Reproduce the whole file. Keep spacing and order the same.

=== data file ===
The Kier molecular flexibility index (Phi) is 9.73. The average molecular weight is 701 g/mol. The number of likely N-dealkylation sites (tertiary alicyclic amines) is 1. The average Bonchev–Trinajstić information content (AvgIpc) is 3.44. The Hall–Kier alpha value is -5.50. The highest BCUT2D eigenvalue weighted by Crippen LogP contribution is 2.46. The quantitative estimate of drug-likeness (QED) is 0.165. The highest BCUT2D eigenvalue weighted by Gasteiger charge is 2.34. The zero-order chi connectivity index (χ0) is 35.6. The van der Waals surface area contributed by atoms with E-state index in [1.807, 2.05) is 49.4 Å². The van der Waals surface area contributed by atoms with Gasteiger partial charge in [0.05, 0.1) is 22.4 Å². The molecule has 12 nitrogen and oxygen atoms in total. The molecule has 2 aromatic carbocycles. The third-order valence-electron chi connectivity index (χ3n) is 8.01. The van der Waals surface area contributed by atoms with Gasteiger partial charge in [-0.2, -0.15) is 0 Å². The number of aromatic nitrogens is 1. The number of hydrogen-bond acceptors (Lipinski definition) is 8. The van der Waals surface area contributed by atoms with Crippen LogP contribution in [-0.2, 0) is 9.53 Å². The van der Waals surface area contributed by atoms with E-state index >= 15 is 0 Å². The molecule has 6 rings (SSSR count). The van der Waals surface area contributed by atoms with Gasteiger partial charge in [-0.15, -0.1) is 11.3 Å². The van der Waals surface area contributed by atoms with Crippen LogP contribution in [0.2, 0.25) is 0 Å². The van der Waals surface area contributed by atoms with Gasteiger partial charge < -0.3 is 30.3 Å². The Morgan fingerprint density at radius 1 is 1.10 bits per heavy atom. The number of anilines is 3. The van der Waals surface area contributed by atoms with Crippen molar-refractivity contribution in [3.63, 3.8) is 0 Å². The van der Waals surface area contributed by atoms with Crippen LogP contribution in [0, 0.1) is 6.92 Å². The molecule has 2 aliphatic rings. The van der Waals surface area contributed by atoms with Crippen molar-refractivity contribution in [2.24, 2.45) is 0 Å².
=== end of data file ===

The Kier molecular flexibility index (Phi) is 9.73. The average molecular weight is 701 g/mol. The number of likely N-dealkylation sites (tertiary alicyclic amines) is 1. The average Bonchev–Trinajstić information content (AvgIpc) is 3.44. The Hall–Kier alpha value is -5.50. The highest BCUT2D eigenvalue weighted by Crippen LogP contribution is 2.46. The quantitative estimate of drug-likeness (QED) is 0.165. The highest BCUT2D eigenvalue weighted by Gasteiger charge is 2.34. The zero-order chi connectivity index (χ0) is 35.6. The van der Waals surface area contributed by atoms with E-state index in [1.807, 2.05) is 49.4 Å². The van der Waals surface area contributed by atoms with Gasteiger partial charge in [0.05, 0.1) is 22.4 Å². The molecule has 12 nitrogen and oxygen atoms in total. The molecule has 2 aromatic carbocycles. The third-order valence-electron chi connectivity index (χ3n) is 8.01. The van der Waals surface area contributed by atoms with Gasteiger partial charge in [-0.2, -0.15) is 0 Å². The number of aromatic nitrogens is 1. The number of hydrogen-bond acceptors (Lipinski definition) is 8. The van der Waals surface area contributed by atoms with Crippen LogP contribution in [-0.2, 0) is 9.53 Å². The van der Waals surface area contributed by atoms with E-state index >= 15 is 0 Å². The molecule has 6 rings (SSSR count). The van der Waals surface area contributed by atoms with Gasteiger partial charge in [-0.15, -0.1) is 11.3 Å². The van der Waals surface area contributed by atoms with Crippen LogP contribution in [0.2, 0.25) is 0 Å². The van der Waals surface area contributed by atoms with Gasteiger partial charge < -0.3 is 30.3 Å². The Morgan fingerprint density at radius 1 is 1.10 bits per heavy atom. The number of anilines is 3. The van der Waals surface area contributed by atoms with Crippen molar-refractivity contribution in [3.63, 3.8) is 0 Å². The van der Waals surface area contributed by atoms with Crippen LogP contribution in [0, 0.1) is 6.92 Å². The molecule has 2 aliphatic rings. The van der Waals surface area contributed by atoms with Crippen molar-refractivity contribution in [2.24, 2.45) is 0 Å².